“I think it was 50 or 60 feet to the bottom, but I could see the details and waved to hundreds of colorful fish, sea urchins, octopuses, stingrays, jellyfish and friendly scuba divers on the ocean floor. There was no turning back when I jumped in, “Epley said.
She finished a 2.4 mile swim in a good time and it went into a bike race.
“I wore a helmet, white racing sleeves, socks, and cycling shoes,” she said. “My food and drink was already fixed to the velcro pouch on my bike. I held one foot over my bike and it turned off.”
She said that completing three 112 miles around the island was the greatest adventure of her life to date. A winding course in a downtown area full of tourists and loud music … Children waved and shouted “Si se puede!” On a tin-roofed road in the countryside. … A lush tropical expanse… and a picturesque seascape surrounded by breaking waves.
Then came the rain and prayer. The storm finally passed, but it left a flooded street and swallowed the rider’s feet and tires into a few feet of water. “The last 30 miles of the bike race provided a clear blue sun-filled sky, and it was then that I was trying to achieve it, both in my life and in my good times. Did.”
Next was the 26.2 mile marathon, but Epley said he felt like he was on the marathon’s “Easy Street” because “this was my jam”.
At the start of the marathon, she got a lot of boost when she saw her sister Michelle Baker, who traveled to Cosmel with her family at 5:30.
“I ran the marathon all the time, except for the toilet stop while squeezing the treats and water,” she said. “Tourists and locals filled the streets, bars and restaurants with cheers, shouts and whistles.”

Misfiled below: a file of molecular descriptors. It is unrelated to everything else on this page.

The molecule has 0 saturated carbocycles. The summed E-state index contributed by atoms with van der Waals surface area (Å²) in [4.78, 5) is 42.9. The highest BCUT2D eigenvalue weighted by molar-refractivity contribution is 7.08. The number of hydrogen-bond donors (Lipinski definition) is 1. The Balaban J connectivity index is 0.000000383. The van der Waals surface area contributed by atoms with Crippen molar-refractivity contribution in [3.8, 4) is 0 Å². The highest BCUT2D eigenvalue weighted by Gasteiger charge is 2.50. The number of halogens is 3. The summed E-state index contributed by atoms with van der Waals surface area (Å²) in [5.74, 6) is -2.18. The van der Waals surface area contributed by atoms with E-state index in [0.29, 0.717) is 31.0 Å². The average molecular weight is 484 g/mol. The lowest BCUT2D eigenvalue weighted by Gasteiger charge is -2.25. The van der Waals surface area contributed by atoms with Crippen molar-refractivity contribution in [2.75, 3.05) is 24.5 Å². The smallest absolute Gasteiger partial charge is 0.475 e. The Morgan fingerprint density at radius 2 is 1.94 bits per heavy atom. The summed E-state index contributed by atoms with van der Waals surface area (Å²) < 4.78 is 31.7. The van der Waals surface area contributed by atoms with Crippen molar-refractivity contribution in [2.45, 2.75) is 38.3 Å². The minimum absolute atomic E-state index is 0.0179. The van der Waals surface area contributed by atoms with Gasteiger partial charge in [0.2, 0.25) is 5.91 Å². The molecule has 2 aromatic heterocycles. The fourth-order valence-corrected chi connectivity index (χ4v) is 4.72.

After finishing the race, she called her husband Jeff and his sons (Miles (11) and Wesley (7)) who were having a party at a long beach watch party. “Their support was overwhelming,” she said. “They and more than 20 friends yelled out and told me how proud they were. They were given the opportunity to participate in this race and were further supported by family and friends. Fortunately, I felt like the luckiest person in the world. “
Of the 2,818 athletes who started the race, about 550, or almost 20 percent, did not finish.
It was her 5:30 clubmate who ended up with Epley:
– Jet Propulsion Laboratory engineer Lorie Grimes-Ladesma, 51, said the scenery on her bike was breathtaking when it wasn’t raining.
– Evan Hoover, 59, a founding member of the 5:30 Club, allegedly came up with the name. The oldest eight-month-old Hoover in the group is the United Sports brand CPA.
– Arnoldo Casillas, 59, lawyer and founding member of the 5:30 club.
– Pedro Ximenez, 45, a former Dean of the Westery School who was an admission and junior high school dean at the Peninsula Heritage School and called the racing experience a “great adventure”.When
– Four brothers: Viet Nguyen, 39, case manager of Nguyen Lawyers. Nam Nguyen, 36, an analyst at the Department of Defense’s Defense Contract Management Bureau. Mingen (43) and Tuanguen (43), Vice-Principals of the Nelson Academy in the Long Beach Unified School District of Signal Hill.
5:30 All members of the club said their family and friends were motivated to do their best.
When asked if Pedro Ximenez might not be able to finish the race, I thought Pedro Ximenez gave a great answer. Your mind begins to do tricks to you. Yes, there may be moments that never end, but I’m sure there are people waiting at the finish line or going home and cheering for us. m First or last, don’t end. “
He added: And that keeps me going out there for those long hours. “
Lightning, monsoon can’t stop Ironwoman Marcelle Epley and her friends – Press Telegram Source link Lightning, monsoon can’t stop Ironwoman Marcelle Epley and her friends – Press Telegram